ICANN wants to draw a line under its talks with its Governmental Advisory Committee on new top-level domains at the San Francisco meeting next week.
In a letter to his GAC counterpart (pdf), ICANN chair Peter Dengate Thrush said that he thinks the San Francisco talks should be “final”.
He said that ICANN has agreed to compromise with the GAC wholly or partially on all but 23 of its 80 recommendations for the program.
He also said that these remaining issues should be the focus of the two days the board has set aside to consult with the GAC in San Francisco.
a narrowed focus in San Francisco on the issues that are still in contention would be a best use of the Board and GAC’s time during the two days of consultations, and should represent the final stages in our required consultation.
That appears to contrast with the GAC’s position, expressed in Brussels last week, that the SF talks should not be given the final “bylaws consultation” designation.
Nobody, possibly not even ICANN and the GAC, knows what a “bylaws consultation” consists of, but everybody knows that it is the last thing that needs to happen before the ICANN board can adopt a policy that overrules the formal advice of governments.
ICANN has already officially resolved that the consultation should happen March 17, but GAC chair Heather Dryden objected to that date in an email sent during Brussels.
According to Kieren McCarthy, who has apparently seen the email or parts of it, Dryden wrote:
We believe there is now insufficient time to receive a final written response to our advice from the Board – as well as then analyse and prepare an adequate consensus response from GAC members – to reach resolution of enough outstanding issues such that we could reasonably enter any meaningful bylaws consultation on 17 March in San Francisco.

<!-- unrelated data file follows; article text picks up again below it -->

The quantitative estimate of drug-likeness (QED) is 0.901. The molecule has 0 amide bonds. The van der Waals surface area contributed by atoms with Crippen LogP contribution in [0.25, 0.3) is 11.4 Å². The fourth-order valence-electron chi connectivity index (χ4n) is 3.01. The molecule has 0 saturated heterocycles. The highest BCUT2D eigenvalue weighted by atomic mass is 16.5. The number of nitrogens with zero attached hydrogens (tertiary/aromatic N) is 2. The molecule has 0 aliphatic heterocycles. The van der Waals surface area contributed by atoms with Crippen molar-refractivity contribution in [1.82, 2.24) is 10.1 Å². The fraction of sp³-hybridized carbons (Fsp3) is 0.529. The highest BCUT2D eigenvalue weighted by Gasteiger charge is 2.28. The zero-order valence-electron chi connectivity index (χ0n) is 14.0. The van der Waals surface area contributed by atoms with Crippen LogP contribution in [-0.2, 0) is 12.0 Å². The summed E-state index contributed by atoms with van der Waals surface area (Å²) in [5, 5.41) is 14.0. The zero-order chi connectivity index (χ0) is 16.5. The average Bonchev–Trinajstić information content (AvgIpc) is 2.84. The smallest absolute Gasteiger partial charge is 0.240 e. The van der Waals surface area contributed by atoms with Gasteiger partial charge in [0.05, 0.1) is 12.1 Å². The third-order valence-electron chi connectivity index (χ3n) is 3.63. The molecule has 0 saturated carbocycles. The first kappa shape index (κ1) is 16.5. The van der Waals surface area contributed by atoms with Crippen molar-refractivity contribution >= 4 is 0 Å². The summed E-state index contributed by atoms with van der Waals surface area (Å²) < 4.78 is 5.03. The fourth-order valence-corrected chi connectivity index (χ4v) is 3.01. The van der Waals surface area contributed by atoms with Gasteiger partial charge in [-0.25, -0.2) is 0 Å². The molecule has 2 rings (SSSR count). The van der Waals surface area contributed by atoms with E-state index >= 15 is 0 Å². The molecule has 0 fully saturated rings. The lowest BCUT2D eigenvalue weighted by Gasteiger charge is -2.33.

To delay the consultation would very likely delay the next draft of the Applicant Guidebook, currently set for April 14, and thus the launch of the program itself.
It was not clear from Brussels, but ICANN’s position that March 17 is the date now appears to be firm. The just-published agenda for the March 18 board meeting carries this line item:
Outcome of Bylaw Consultation with the GAC on the new gTLD Program
Things that have not happened generally do not have an “outcome”.
Cybersquatting is the major issue still unresolved. Fifteen of the the 23 areas where the board still disagrees with the GAC deal with trademark protection in new TLDs.
ICANN has agreed to balance the Uniform Rapid Suspension policy – which comes into play following clear-cut cases of cybersquatting – somewhat more in favor of trademark holders.
The amount of money, time and effort required to make a URS case will be reduced, and it’s likely that registrants will have their domains locked by default if they do not respond to the complaint.
Complainants will also get first right of refusal to take over a domain whose registration has been suspended due to a URS proceeding.
But ICANN plans to deny the GAC’s requests for a “loser pays” model and a number of other URS-related tweaks.
The GAC had also advised that the Trademark Clearinghouse database should be expanded to include trademark+keyword registrations. This would allow Kodak, to use the GAC’s example, to prevent cybersquatters from registering not only kodak.tld but also kodakcameras.tld.
Dengate Thrush’s letter says that this “remains an area for discussion”, but ICANN still currently plans to diverge from GAC advice.